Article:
Three Creative Budget Ideas: Waterfalls, Envelopes, and Nicknamed Checking Accounts

By Mike Peterson
In August 20, 2013

Budgeting isn’t for everyone. 

Yes, you read that right.  But let me explain.  What I really mean is, the standard budget – as in, the fussy, spreadsheet-style, track-every-penny type of budget – doesn’t work for everyone.  Fortunately, there are several budget options out there, and I try to make a point to keep up with the latest money-management and debt-repayment strategies. 

Whether your money management plan is focused on building up an emergency fund, paying down high-interest credit card debt, or saving up for a large purchase (like a vacation or a new washer and dryer), there’s a savings and budget plan that’s right for you. 

Here are three budget ideas that will help you save money and spend wisely – no spreadsheets required!

The “Waterfall” Budget:  Flowing from Debt Repayment to Savings

Perhaps you’ve heard of the “waterfall” method of debt reduction – it’s similar to the “snowball method” in that it encourages you to focus on paying one debt at a time (typically the debt with the highest interest rate). 

As a debt repayment method, the waterfall method basically works like this: You pay as much as you can toward the credit card with the highest interest rate and make the minimum payments on your other debts.  Once the card with the highest interest rate has been paid off, you take the money you were that card and roll it over to the card with the next-highest interest rate (which is why this method is also sometimes called the “rollover method”).

I recently came across a blog that suggested using a modified “waterfall” strategy as a savings and budgeting method, and I thought it was pretty good idea.   And, it’s pretty simple, too:  You break your budget into three categories:  debt repayment; fixed monthly expenses like rent, utilities, and transportation; and “other” — which can include things like clothing, entertainment, restaurant meals, fancy grocery store purchases.  Once you figure out how much money you need to set aside each month for each of these categories, you set up a separate checking account for each category and split up your paycheck so that it flows from the “debt repayment” category down to the “other” category, getting smaller as it goes. 

You can use banking features like monthly or weekly transfers to split up your money automatically – and if your bank offers free bill pay, you can automate your bills, too – so you never have to worry about remembering when your electric bill is due. The result?  A fully-automated banking system that focuses on debt repayment — and leaves you a little bit of money at the end for extra purchases.

One of my favorite parts of this method is that the “debt repayment” category can be converted into a savings account or emergency fund once all of your credit card debt is paid off! 

The Envelope System:  A Cash-Based, Hands-On Budget Option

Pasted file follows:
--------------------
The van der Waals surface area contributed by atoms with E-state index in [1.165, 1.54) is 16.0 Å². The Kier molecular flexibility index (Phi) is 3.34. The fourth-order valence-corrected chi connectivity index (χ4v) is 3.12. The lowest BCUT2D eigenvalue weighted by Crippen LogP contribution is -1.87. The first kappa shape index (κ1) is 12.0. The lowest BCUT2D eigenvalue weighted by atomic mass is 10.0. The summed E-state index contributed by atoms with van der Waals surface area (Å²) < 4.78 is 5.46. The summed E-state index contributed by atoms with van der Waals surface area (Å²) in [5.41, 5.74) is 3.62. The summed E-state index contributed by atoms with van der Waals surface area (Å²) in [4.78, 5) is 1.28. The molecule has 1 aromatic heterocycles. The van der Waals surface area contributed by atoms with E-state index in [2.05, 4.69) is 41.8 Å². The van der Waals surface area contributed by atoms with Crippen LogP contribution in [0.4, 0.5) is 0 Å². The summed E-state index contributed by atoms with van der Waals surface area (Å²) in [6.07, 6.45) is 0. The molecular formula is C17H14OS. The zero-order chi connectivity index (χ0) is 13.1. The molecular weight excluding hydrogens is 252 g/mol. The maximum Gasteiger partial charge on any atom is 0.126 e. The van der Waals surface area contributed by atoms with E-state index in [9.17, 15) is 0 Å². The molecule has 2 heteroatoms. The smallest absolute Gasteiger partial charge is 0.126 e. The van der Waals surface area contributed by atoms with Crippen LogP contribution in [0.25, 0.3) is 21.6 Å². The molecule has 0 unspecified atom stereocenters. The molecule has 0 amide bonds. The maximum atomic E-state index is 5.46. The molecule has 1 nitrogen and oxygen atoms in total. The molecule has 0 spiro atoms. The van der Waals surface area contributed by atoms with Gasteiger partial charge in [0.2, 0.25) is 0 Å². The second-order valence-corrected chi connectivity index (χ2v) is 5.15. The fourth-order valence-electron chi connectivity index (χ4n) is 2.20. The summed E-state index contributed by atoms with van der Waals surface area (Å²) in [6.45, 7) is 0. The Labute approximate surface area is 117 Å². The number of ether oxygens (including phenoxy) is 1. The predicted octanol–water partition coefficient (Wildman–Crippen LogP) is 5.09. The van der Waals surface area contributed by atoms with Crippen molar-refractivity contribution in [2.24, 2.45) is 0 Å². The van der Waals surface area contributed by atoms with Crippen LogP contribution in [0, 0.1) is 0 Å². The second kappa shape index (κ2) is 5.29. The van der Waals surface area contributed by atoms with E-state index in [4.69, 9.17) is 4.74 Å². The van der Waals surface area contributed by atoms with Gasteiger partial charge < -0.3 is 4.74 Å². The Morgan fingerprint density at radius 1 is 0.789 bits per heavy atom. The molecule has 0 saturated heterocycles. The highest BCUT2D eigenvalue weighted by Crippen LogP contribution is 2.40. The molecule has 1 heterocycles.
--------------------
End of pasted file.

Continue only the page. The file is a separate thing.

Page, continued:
The envelope system has been around in various forms for a while, and although it’s not as high-tech as the waterfall system, it’s still a great, simple way to manage your money and curb your spending.

Like the waterfall system, the envelope system is based around general categories:  Debt repayment and savings; fixed bills and living expenses; and miscellaneous items like entertainment, clothing, and small extras. 

The envelope system basically works like this:  You take an envelope and label each one “debt,” “savings,” “bills,” and “other” – and then you fill each envelope with enough cash to cover each category for a set amount of time, whether you prefer budgeting for the month, the week, or some other set period of time.

The catch?  Once the envelope is empty, it’s empty.  So, if you use up all of the money in your “other” envelope on a nice dinner, a night out at the movies, or a box set of your favorite TV show on DVD, that’s fine – but you’ll have to do without until it’s time to refill your envelope.

If this cash-only strategy seems a little bit old-school, it is – but I think that’s a good thing.  Studies show that people tend to spend less when they use cash rather than credit cards or even debit cards.  So if you’re trying to wean yourself off of plastic, the envelope system might be just the thing for you.

Of course, you can always use a blended envelope system, too:  Use online banking to pay down debt and take care of rent, utilities, and other bills – and use envelopes for day-to-day purchases like gas, groceries, and fun extras.

Nicknamed Sub-Accounts:  Goal-Specific Savings

Have you ever had trouble saving up for big-ticket purchases or long-term goals (like college for the kids; a second honeymoon; or new living room furniture)? If so, a nicknamed sub-account can be the way to go. 

Many banks offer the option to open sub-accounts attached to your regular checking or savings account.  These sub-accounts can be nicknamed, too – so you can have a savings-account-within-a-savings account called, say, “Trip to Hawaii” or “New Leather Sofa.” 

A sub-account can be a great way to put extra money to a good use – and a nickname is a great way to keep yourself motivated to save.  Plus, giving your sub-account a nickname might just help you avoid raiding the account when you find yourself strapped for cash or tempted by an impulse buy.  It’s easy to take $20 out of your checking or savings account – but it might be harder to part with the cash if you know that you’re pulling funds from your family vacation fund.

Mike is the author of “Reality Millionaire: Proven Tips to Retire Rich” and he has been published in a variety of local and national publications including Entrepreneur Magazine, Deseret Morning News, LDS Living Magazine, and Physicians Money Digest. He holds a B.S. in business administration from the University of Phoenix.

Click "More" for important American Credit Foundation client transition information